Michael Hamar

United/Continental Sends Gay Travelers a Foul Message

Filed By Michael Hamar | June 15, 2011 6:00 PM | comments

Filed in: Living
Tags: Continental Airlines, gay dollars, gay tourism, gay travel, Houston, United Continental Holdings

During the ongoing Great Recession, one of the brighter lights for the travel industry has been the LGBT travel niche which has remained far more stable than other segments where tourism levels and tourist dollars have plummeted. Many cities are actively courting gay travelers - even Richmond, Virginia, of all places has added an LGBT page to the city's visitor and convention bureau website and the City of Norfolk recently issued a proclamation in honor of Hampton Roads Pride's Out in the Park event.

American Airlines has recently done a video for the "It Gets Better" project. Indeed, it makes good business sense to court the LGBT market.

Yet strangely enough, employees at United/Continental Airlines at Houston Intercontinental Airport sent two gay travelers returning from a luxury trip to Costa Rica (they first contacted me roughly two and a half weeks weeks ago) a very different and disturbing message.

One of the pieces of baggage of this young professional couple (who were legally married in Canada nearly four years ago) was deliberately vandalized in a manner to cause the couple maximum embarrassment and humiliation. This message - as explained below - is apparently viewed either as being perfectly fine or certainly no big deal by the powers that be at United/Continental headquarters.

The image above shows what this couple's bag looked like as it circulated around the luggage carousel before an entire plane load of travelers in their conservative home city's airport. The fact that the bag was deliberately sabotaged is confirmed by the fact that the zippers on the bag continue to be fully functional and the bag can be securely sealed without any difficulty.

That's right. Someone opened the bag, extracted the "toy" and then taped it to the outside of the bag with clear "Continental" tape. Oh, and did I mention that some type of lubricant was smeared on the toy in order to insinuate that it had just been used? Here are brief highlights from the e-mail I received describing the couple's ordeal (the first paragraph deals with the condition of their luggage in Houston. The second and third, address what they encountered at their home city airport):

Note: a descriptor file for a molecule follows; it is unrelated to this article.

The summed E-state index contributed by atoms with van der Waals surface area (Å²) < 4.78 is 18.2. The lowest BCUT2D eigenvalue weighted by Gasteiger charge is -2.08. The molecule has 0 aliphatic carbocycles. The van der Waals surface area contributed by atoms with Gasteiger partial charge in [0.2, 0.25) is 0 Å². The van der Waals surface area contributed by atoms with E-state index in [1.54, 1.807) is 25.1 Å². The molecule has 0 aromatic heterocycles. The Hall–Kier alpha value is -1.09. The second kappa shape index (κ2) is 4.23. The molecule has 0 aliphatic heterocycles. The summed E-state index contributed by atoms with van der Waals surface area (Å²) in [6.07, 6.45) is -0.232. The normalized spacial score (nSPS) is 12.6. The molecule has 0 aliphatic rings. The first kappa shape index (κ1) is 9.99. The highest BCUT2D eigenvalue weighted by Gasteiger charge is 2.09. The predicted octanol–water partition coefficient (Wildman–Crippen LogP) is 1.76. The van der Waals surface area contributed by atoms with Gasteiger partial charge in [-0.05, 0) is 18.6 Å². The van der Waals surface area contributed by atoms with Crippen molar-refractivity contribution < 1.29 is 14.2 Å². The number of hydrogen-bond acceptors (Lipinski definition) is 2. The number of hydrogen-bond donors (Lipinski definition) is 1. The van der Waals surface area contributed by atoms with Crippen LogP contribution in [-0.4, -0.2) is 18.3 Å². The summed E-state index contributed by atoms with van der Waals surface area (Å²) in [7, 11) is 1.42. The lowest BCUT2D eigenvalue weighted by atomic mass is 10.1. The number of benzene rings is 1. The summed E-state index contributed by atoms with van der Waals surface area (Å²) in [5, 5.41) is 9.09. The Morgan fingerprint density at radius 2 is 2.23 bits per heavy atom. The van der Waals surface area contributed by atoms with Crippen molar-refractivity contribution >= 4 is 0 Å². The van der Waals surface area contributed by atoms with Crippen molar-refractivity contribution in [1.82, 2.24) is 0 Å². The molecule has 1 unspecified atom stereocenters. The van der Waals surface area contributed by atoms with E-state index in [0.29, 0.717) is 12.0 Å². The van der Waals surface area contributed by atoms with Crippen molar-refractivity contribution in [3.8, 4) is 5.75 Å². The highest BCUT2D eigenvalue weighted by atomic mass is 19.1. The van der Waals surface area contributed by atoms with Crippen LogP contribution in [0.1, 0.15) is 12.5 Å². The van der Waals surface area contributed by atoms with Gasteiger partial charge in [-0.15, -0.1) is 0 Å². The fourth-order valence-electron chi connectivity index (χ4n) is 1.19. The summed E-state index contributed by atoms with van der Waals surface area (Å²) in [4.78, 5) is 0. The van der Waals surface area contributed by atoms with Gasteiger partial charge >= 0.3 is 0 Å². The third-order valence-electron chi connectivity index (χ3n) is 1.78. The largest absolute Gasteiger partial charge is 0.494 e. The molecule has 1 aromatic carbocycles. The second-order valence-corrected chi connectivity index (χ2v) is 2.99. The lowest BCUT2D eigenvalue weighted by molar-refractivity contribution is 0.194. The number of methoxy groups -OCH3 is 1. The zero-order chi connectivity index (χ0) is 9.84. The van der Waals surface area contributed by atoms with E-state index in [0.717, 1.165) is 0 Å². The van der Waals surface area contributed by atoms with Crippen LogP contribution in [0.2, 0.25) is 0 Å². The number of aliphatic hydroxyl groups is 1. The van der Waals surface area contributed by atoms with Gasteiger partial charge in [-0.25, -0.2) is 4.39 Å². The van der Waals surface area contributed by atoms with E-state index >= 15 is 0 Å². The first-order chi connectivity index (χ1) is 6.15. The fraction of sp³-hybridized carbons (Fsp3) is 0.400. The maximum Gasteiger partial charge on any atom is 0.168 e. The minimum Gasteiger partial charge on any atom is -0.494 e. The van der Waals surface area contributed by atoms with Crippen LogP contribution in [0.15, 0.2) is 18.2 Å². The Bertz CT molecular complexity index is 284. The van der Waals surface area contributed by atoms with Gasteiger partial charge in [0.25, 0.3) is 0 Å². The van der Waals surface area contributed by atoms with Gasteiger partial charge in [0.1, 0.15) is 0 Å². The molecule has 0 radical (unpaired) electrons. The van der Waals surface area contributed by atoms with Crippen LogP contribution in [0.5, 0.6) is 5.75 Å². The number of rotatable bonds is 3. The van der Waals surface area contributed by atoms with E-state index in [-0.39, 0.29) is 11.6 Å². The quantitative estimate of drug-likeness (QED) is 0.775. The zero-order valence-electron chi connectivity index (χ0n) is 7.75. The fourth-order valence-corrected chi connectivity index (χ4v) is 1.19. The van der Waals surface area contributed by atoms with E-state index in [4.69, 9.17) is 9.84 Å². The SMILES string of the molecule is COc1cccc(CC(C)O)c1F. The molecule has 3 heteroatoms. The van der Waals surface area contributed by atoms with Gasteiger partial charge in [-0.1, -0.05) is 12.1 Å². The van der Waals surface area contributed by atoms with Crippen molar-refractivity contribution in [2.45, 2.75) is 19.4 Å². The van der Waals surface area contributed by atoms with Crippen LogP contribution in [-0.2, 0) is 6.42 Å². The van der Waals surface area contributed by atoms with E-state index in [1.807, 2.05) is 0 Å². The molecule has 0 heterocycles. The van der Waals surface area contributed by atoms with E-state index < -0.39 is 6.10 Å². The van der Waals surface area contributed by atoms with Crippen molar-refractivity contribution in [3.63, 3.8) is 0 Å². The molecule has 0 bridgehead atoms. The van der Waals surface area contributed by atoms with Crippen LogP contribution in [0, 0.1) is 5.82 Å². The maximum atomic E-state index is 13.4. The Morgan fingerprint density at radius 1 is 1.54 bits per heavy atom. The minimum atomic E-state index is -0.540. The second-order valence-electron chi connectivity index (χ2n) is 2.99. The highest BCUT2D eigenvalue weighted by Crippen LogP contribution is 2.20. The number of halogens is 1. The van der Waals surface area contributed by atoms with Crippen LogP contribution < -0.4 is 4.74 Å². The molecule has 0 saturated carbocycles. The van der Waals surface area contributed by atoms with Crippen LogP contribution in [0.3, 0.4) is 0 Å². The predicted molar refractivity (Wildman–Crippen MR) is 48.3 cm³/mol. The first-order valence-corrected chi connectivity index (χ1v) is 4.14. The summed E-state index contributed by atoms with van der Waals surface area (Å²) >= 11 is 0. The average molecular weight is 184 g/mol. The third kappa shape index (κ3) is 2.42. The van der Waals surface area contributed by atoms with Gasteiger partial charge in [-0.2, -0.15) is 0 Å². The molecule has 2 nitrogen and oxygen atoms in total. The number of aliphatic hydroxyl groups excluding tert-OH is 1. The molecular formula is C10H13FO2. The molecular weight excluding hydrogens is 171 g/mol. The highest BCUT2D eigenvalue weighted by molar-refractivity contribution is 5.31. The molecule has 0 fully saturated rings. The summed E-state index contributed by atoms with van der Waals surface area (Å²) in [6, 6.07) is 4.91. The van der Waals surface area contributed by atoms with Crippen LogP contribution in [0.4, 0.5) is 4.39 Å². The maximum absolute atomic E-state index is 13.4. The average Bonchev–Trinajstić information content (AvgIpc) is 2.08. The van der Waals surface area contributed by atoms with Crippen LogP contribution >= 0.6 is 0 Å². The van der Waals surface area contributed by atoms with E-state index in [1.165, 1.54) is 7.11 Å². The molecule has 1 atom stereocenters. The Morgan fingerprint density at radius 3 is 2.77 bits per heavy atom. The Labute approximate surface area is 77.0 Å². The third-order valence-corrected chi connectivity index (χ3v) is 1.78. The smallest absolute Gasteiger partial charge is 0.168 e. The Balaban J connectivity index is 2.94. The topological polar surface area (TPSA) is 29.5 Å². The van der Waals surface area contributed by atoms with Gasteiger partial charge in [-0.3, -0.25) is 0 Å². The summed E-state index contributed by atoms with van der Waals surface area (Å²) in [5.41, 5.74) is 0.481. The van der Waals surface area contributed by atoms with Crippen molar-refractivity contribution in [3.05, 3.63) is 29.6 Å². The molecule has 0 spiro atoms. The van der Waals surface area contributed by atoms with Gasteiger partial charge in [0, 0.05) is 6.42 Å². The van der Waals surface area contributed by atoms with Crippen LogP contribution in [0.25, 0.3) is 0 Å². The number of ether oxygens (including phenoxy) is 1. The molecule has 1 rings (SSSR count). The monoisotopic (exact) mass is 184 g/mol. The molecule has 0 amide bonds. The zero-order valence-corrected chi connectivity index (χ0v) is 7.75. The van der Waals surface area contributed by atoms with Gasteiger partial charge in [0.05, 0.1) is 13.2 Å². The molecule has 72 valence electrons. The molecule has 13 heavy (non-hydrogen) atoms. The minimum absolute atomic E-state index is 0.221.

As we arrived in Houston, Texas ("IAH"), we shuffled through the line for Immigration, and then picked up our two (2) checked bags as required by law upon our return into the US from a foreign country. With bags in-hand we continued while making our way through a security checkpoint, then approached the area we were to check the bags-back-in, picked up our bags which were in sound and undamaged condition prior to handing them to the attendant who then sent them through the X-ray machine that housed a conveyor belt which sent them to wherever they go from there.

After arriving at our home airport while waiting around the baggage carousel, [he] kept looking for our last bag to come out. Then, a bag did in-fact emerge that had a similar appearance to ours; however, it appeared to be wrapped sporadically with CLEAR plastic tape bearing the logo "Continental" and seemed strangely malformed. As it got closer and much to his surprise...and moreover, his HORROR, he saw a sex toy we had packed, had been removed from the middle of the bag and taped right on top of the bag for everyone to see. SO EMBARRASSED, ABSOLUTELY MORTIFIED...just knowing that everyone in sight had already seen it and after looking at their faces that depicted disbelief, some were snickering, others completely astonished, and of course, disgust was ubiquitous. . . . .

[He] grabbed our bag . . . . then began quickly striding for the exit while clenching the bag towards his chest, struggling to conceal the open end of the bag while in total discomfiture and despair. [Our friend who was picking us up] is a witness. She saw it. She was completely flabbergasted and appalled that United/Continental Airlines OR ANYONE for that matter would do such a thing to begin with . . .